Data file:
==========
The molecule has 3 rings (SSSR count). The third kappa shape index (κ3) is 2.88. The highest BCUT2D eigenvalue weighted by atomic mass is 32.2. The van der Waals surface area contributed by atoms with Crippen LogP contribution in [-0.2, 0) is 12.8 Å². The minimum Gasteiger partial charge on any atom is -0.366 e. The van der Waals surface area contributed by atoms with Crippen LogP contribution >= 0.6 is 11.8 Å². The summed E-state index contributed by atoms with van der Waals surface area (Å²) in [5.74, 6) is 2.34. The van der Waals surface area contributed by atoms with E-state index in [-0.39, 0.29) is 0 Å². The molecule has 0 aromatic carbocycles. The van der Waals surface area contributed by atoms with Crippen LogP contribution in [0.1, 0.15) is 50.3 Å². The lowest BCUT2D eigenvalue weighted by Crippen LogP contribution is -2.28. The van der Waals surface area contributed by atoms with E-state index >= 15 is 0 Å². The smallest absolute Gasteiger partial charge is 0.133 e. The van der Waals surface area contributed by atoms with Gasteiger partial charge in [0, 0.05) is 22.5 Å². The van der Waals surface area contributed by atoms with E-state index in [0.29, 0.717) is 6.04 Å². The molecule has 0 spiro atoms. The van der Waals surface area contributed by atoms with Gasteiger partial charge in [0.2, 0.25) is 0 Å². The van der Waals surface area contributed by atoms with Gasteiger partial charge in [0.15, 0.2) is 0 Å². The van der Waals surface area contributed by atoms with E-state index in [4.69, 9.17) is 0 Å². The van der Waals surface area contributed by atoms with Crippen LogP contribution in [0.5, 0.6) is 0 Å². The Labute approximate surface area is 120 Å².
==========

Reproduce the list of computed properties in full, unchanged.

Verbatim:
The molecule has 3 rings (SSSR count). The third kappa shape index (κ3) is 2.88. The highest BCUT2D eigenvalue weighted by atomic mass is 32.2. The van der Waals surface area contributed by atoms with Crippen LogP contribution in [-0.2, 0) is 12.8 Å². The minimum Gasteiger partial charge on any atom is -0.366 e. The van der Waals surface area contributed by atoms with Crippen LogP contribution >= 0.6 is 11.8 Å². The summed E-state index contributed by atoms with van der Waals surface area (Å²) in [5.74, 6) is 2.34. The van der Waals surface area contributed by atoms with E-state index in [-0.39, 0.29) is 0 Å². The molecule has 0 aromatic carbocycles. The van der Waals surface area contributed by atoms with Crippen LogP contribution in [0.1, 0.15) is 50.3 Å². The lowest BCUT2D eigenvalue weighted by Crippen LogP contribution is -2.28. The van der Waals surface area contributed by atoms with E-state index >= 15 is 0 Å². The smallest absolute Gasteiger partial charge is 0.133 e. The van der Waals surface area contributed by atoms with Gasteiger partial charge in [0, 0.05) is 22.5 Å². The van der Waals surface area contributed by atoms with E-state index in [0.29, 0.717) is 6.04 Å². The molecule has 0 spiro atoms. The van der Waals surface area contributed by atoms with Gasteiger partial charge in [0.2, 0.25) is 0 Å². The van der Waals surface area contributed by atoms with Gasteiger partial charge in [0.15, 0.2) is 0 Å². The van der Waals surface area contributed by atoms with E-state index in [4.69, 9.17) is 0 Å². The van der Waals surface area contributed by atoms with Crippen LogP contribution in [0.5, 0.6) is 0 Å². The Labute approximate surface area is 120 Å².